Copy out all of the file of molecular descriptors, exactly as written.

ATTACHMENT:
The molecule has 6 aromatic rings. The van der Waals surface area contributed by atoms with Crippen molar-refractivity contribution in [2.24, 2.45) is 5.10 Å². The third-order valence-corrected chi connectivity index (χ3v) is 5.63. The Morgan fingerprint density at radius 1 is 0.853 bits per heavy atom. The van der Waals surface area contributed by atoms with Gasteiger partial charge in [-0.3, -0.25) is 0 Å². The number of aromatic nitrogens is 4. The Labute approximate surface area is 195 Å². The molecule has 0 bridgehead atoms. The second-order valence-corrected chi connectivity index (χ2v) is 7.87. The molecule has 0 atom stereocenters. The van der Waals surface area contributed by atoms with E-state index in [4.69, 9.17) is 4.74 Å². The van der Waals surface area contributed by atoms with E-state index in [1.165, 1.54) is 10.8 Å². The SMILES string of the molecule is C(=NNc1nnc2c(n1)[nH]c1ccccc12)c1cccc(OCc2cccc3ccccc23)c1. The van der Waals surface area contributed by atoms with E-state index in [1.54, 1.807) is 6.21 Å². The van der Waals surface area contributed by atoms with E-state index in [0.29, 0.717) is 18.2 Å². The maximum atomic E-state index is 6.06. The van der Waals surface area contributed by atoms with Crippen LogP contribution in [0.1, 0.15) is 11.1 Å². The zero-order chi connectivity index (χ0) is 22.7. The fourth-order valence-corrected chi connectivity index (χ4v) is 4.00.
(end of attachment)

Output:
The molecule has 6 aromatic rings. The van der Waals surface area contributed by atoms with Crippen molar-refractivity contribution in [2.24, 2.45) is 5.10 Å². The third-order valence-corrected chi connectivity index (χ3v) is 5.63. The Morgan fingerprint density at radius 1 is 0.853 bits per heavy atom. The van der Waals surface area contributed by atoms with Gasteiger partial charge in [-0.3, -0.25) is 0 Å². The number of aromatic nitrogens is 4. The Labute approximate surface area is 195 Å². The molecule has 0 bridgehead atoms. The second-order valence-corrected chi connectivity index (χ2v) is 7.87. The molecule has 0 atom stereocenters. The van der Waals surface area contributed by atoms with E-state index in [4.69, 9.17) is 4.74 Å². The van der Waals surface area contributed by atoms with E-state index in [1.165, 1.54) is 10.8 Å². The SMILES string of the molecule is C(=NNc1nnc2c(n1)[nH]c1ccccc12)c1cccc(OCc2cccc3ccccc23)c1. The van der Waals surface area contributed by atoms with E-state index in [1.54, 1.807) is 6.21 Å². The van der Waals surface area contributed by atoms with E-state index in [0.29, 0.717) is 18.2 Å². The maximum atomic E-state index is 6.06. The van der Waals surface area contributed by atoms with Crippen LogP contribution in [0.1, 0.15) is 11.1 Å². The zero-order chi connectivity index (χ0) is 22.7. The fourth-order valence-corrected chi connectivity index (χ4v) is 4.00.